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How Common are Ebola Outbreaks?

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  • Written By: Gregory Hanson
  • Edited By: Susan Barwick
  • Last Modified Date: 17 September 2018
  • Copyright Protected:
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    Conjecture Corporation
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Ebola outbreaks are extremely rare. There were fewer than 30 reported outbreaks between 1976, when the virus was discovered for the first time, and 2010. None of these outbreaks affected more than 1,000 individuals. Outbreaks of the disease tend to be self-limiting because of the extremely high mortality rate associated with ebola infection. Many cases of the disease have occurred, not in normal human populations, but within healthcare settings, where limited supplies of sterile goods resulted in one patient infecting another patient or a healthcare worker.

The virus that causes ebola outbreaks is thought to survive primarily in animal reservoirs. Four of the five known strains of the virus exist primarily within the jungles of central Africa, where they presumably have established themselves within animal populations, most likely primates, without killing those populations. A strain of this virus also exists in animal reservoirs, including some pigs, in the Philippines. Outbreaks of the disease occur when the virus jumps from that animal reservoir into the human population and begins to spread from person to person.

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Ebola hemorrhagic fever is an extremely dangerous disease that causes a variety of symptoms, including bleeding, diarrhea, and vomiting. These are all symptoms that can leave secretions in the environment, which can, in turn, carry the virus to new human hosts. This is the primary vector for the transmission of the ebola virus. Ebola is not known to spread as an airborne pathogen, which greatly limits its ability to travel from human host to human host. If the disease acquired such a capability through mutation, ebola outbreaks would be much more dangerous, as it can take up to three weeks before symptoms appear, a period during which patients could still transmit the disease.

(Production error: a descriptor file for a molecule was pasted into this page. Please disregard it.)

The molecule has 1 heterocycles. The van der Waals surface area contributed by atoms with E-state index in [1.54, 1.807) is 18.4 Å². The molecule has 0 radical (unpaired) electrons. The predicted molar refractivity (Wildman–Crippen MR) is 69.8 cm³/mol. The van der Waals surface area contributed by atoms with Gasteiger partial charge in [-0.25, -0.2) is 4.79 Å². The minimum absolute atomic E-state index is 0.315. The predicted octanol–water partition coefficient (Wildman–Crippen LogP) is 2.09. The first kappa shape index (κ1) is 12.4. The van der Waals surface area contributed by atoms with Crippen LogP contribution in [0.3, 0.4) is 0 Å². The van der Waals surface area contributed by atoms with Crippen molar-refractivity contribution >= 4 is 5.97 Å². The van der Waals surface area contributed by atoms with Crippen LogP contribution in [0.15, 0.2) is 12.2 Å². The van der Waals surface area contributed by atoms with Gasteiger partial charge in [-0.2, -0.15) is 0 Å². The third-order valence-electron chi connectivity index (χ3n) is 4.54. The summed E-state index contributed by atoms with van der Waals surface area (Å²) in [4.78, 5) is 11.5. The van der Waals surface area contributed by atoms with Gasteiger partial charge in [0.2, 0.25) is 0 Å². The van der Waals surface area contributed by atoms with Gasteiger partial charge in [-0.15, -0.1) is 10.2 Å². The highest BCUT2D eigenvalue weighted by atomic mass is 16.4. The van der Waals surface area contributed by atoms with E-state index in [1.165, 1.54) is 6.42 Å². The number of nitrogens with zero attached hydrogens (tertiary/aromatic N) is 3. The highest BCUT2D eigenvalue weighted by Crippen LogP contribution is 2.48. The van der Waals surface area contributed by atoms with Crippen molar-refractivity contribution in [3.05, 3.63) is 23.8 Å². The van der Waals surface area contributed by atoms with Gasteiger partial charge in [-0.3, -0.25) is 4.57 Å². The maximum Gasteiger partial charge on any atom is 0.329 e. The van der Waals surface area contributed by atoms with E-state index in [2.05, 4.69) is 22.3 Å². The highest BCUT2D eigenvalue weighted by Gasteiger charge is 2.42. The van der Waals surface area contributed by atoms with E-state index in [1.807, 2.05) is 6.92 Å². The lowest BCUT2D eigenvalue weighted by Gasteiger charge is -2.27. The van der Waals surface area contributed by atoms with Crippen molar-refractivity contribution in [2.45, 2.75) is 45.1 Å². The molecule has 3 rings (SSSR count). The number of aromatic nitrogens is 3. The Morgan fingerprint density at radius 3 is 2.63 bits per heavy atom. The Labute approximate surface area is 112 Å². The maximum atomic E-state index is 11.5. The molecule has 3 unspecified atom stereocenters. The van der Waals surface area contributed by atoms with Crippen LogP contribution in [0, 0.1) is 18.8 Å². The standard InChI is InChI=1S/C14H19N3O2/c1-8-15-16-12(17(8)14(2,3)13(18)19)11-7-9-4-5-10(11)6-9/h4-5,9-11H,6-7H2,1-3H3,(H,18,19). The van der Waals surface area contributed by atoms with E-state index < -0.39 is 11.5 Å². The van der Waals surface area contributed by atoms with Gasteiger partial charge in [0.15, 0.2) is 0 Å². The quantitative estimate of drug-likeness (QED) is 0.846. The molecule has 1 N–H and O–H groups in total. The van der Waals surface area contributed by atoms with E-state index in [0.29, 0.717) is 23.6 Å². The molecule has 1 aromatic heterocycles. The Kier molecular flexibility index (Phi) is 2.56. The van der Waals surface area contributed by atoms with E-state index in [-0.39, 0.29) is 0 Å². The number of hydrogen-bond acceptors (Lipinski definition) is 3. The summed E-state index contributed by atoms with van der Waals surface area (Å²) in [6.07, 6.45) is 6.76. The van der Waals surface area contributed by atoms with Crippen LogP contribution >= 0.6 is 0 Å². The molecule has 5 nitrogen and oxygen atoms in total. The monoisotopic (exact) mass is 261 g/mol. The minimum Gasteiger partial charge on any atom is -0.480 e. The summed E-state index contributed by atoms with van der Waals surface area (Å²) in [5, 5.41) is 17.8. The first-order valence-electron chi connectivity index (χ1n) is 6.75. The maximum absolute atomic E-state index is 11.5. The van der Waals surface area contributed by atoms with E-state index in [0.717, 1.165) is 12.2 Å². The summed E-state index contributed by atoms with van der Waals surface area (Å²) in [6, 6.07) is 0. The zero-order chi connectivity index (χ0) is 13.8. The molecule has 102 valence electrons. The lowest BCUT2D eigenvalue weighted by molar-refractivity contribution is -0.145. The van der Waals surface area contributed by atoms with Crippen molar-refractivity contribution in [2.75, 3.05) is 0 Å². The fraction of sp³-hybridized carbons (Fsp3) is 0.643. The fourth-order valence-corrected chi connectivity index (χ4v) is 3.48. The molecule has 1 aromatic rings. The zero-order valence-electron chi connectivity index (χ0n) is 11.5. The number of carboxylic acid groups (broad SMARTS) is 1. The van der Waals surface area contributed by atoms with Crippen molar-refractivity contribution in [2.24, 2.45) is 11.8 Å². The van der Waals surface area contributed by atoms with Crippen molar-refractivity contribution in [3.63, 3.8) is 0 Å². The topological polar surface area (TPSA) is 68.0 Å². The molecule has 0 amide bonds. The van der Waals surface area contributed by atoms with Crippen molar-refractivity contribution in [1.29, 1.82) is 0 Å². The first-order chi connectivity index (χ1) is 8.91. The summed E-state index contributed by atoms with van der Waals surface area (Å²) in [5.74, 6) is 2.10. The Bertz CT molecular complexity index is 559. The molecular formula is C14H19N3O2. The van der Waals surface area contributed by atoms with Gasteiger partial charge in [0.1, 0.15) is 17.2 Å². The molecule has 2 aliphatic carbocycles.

Though ebola outbreaks have largely been confined to central Africa, a small number of researchers in Western countries have been exposed to the virus during the course of work with laboratory animals. Of the few researchers exposed, none developed symptoms of the disease, although four did become infected with the disease. Standard animal quarantine measures have proven to be highly effective in limiting the spread of the disease.

An additional factor that reduces the frequency of ebola outbreaks is the virus' inability to establish itself permanently in human carriers. Humans infected with ebola may well die as a result of the disease. A patient who survives a bout of ebola, however, will be free of infection, as the immune system can rid the body of the virus.

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